President Bush’s proposed budget for Fiscal Year 2009, released today, would dramatically cut funding for international family planning and sexual and reproductive health programs. The proposed funding level of $327 million represents a $134 million (or 29%) cut from current levels.
This budget proposal continues a disturbing downward trend in funding for these vital health programs for women and families. Since 1995, U.S. funding for family planning programs has fallen nearly $100 million — a 39 percent reduction when adjusted for inflation and the FY 2009 budget request would equal a nearly 60% reduction below the amount provided for these programs in FY 1995 (adjusted for inflation). These cuts have occurred despite a growing need and demand for reproductive health care in the developing world. For example, the number of women of reproductive age in the developing world alone has increased by approximately 275 million women since 1995.
The funding reduction also coincides with President Bush continuing to withhold money from the United Nations Population Fund (UNFPA), which might otherwise be able to help compensate for the funding shortfall. President Bush has withheld nearly $200 million from UNFPA since 2002, despite funding appropriated by the United States Congress.
“There is a huge and growing imbalance around the world. While increasing numbers of women are crying out for family planning and reproductive health services, the U.S. is giving less funding each year to help them and their families,” said Amy Coen, President of Population Action International (PAI). “We urge Congress to reject these cuts and boost funding for these programs which enable women to make choices that can create healthy, stable families.”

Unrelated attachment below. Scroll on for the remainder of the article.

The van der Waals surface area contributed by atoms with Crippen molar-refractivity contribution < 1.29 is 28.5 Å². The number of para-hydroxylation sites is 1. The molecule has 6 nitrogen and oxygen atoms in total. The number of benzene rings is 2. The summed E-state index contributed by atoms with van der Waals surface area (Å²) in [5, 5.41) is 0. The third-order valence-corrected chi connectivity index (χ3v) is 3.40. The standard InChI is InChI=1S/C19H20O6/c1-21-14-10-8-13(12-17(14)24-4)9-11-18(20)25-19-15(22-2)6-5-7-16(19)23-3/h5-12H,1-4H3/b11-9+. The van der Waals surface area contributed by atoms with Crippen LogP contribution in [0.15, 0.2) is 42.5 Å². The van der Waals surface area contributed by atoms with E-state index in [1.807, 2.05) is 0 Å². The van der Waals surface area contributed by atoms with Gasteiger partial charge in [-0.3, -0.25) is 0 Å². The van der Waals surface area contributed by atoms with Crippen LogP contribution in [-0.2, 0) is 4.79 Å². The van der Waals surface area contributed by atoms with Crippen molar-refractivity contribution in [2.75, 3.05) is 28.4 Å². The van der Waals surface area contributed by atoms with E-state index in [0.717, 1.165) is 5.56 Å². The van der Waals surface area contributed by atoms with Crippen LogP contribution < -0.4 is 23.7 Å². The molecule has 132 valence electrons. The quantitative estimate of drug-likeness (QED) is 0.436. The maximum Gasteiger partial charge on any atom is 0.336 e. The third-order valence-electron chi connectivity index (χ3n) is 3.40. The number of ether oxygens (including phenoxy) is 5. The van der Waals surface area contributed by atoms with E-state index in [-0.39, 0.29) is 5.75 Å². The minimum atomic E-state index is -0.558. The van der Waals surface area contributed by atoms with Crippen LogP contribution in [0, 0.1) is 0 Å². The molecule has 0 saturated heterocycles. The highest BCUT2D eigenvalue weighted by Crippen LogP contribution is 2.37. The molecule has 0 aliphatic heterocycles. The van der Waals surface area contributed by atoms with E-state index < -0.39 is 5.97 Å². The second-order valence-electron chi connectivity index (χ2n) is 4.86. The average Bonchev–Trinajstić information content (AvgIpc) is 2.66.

These cuts come even though the Bush Administration’s advisors have recommended family planning as a way to combat HIV/AIDS. The U.S. Office of the Global AIDS Coordinator (OGAC) espouses the importance of family planning and reproductive health programs (FP/RH) in preventing HIV and supporting people living with HIV/AIDS. Yet while funding for the President’s Emergency Plan for AIDS Relief (PEPFAR) has dramatically increased, FP/RH funding has declined. At the same time, a growing number of experts have confirmed the importance of FP/RH. In a recent article for The Washington Post, reporter Craig Timberg wrote that “researchers increasingly agree that far more cases of pediatric AIDS could be prevented with a cheaper, easier and more effective alternative: birth control” (‘Best-Kept Secret’ For HIV-Free Africa, 12/16/2007).